Flooding caused by high tide may eventually become a problem on more than 200 days per year in certain areas along the New Jersey coastline, according to a new analysis from the Union of Concerned Scientists.

(djperry, ThinkStock)

The report released Tuesday found rising sea levels have already caused a spike in the number of flooding events compared to decades past, and the problem can only get worse as the years go by.

In Atlantic City, for example, tidal flooding is currently an issue on nearly 30 days per year. However, in the next 15 years, that number is expected to triple. By the year 2045, Atlantic City can expect more than 240 floods annually.

Similar totals are projected for Cape May and Sandy Hook.

"We already know that tidal flooding is happening four to five times more often than it did just 40 years ago," said Dr. Melanie Fitzpatrick, author of the report. "In places like Atlantic City, we've actually seen more than 15 inches of sea level rise in the last 100 years."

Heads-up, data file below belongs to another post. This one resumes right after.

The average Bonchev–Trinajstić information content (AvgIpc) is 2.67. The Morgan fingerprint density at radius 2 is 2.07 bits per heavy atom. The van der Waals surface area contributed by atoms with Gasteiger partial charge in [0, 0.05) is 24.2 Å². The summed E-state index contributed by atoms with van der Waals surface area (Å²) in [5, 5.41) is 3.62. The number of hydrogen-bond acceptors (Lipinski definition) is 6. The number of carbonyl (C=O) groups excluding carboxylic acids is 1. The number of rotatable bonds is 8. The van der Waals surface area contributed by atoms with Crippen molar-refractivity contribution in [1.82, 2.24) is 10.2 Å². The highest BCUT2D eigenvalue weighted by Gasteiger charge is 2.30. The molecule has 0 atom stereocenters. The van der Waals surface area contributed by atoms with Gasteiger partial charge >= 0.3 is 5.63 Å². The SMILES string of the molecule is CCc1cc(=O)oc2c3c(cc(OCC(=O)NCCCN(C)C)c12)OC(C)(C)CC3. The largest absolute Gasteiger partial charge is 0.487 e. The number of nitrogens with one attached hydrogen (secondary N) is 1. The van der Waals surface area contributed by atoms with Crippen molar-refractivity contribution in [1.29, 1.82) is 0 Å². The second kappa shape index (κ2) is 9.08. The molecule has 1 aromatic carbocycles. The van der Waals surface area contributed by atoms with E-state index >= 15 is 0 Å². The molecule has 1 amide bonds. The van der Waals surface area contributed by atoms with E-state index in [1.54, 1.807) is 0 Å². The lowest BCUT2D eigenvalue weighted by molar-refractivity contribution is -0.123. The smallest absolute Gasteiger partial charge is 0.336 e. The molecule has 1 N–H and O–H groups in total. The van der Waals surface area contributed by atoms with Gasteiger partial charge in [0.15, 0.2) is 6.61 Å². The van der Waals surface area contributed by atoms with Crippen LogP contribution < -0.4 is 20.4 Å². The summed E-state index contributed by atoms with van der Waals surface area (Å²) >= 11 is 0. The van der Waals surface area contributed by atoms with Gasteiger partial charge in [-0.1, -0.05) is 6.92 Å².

The study noted many communities along the East Coast will see dramatic changes due to sea level rise caused by global warming. Scientists based their findings on an analysis of 52 National Oceanic and Atmospheric Administration tide gauges.

"High tides matter more now than in decades past because our shorelines are now more highly developed," Fitzpatrick said.

Right now, she said, road and bridge closures due to flooding are a periodic annoyance, but if they become a regular occurrence, "some hard choices" must be made.